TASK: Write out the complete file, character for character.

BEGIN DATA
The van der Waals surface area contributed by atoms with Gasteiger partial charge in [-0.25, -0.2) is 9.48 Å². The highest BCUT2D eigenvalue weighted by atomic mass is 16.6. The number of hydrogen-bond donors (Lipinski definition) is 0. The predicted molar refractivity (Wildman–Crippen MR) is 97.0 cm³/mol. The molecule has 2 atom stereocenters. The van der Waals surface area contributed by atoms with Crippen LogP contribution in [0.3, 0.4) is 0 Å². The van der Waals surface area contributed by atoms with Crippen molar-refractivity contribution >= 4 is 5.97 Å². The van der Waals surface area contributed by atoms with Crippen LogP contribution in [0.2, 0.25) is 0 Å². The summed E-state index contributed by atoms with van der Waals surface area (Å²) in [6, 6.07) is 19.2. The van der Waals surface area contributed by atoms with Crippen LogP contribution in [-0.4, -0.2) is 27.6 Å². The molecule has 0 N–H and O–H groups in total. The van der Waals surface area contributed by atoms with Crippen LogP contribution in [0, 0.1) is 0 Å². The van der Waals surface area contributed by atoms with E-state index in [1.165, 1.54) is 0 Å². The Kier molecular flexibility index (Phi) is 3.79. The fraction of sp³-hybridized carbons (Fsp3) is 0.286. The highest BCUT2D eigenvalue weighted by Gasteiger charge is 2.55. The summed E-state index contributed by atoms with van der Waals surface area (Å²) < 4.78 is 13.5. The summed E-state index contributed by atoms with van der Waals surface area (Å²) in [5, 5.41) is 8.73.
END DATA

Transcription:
The van der Waals surface area contributed by atoms with Gasteiger partial charge in [-0.25, -0.2) is 9.48 Å². The highest BCUT2D eigenvalue weighted by atomic mass is 16.6. The number of hydrogen-bond donors (Lipinski definition) is 0. The predicted molar refractivity (Wildman–Crippen MR) is 97.0 cm³/mol. The molecule has 2 atom stereocenters. The van der Waals surface area contributed by atoms with Crippen LogP contribution in [0.3, 0.4) is 0 Å². The van der Waals surface area contributed by atoms with Crippen molar-refractivity contribution >= 4 is 5.97 Å². The van der Waals surface area contributed by atoms with Crippen LogP contribution in [0.2, 0.25) is 0 Å². The summed E-state index contributed by atoms with van der Waals surface area (Å²) in [6, 6.07) is 19.2. The van der Waals surface area contributed by atoms with Crippen LogP contribution in [-0.4, -0.2) is 27.6 Å². The molecule has 0 N–H and O–H groups in total. The van der Waals surface area contributed by atoms with Crippen LogP contribution in [0, 0.1) is 0 Å². The van der Waals surface area contributed by atoms with E-state index in [1.165, 1.54) is 0 Å². The Kier molecular flexibility index (Phi) is 3.79. The fraction of sp³-hybridized carbons (Fsp3) is 0.286. The highest BCUT2D eigenvalue weighted by Gasteiger charge is 2.55. The summed E-state index contributed by atoms with van der Waals surface area (Å²) < 4.78 is 13.5. The summed E-state index contributed by atoms with van der Waals surface area (Å²) in [5, 5.41) is 8.73.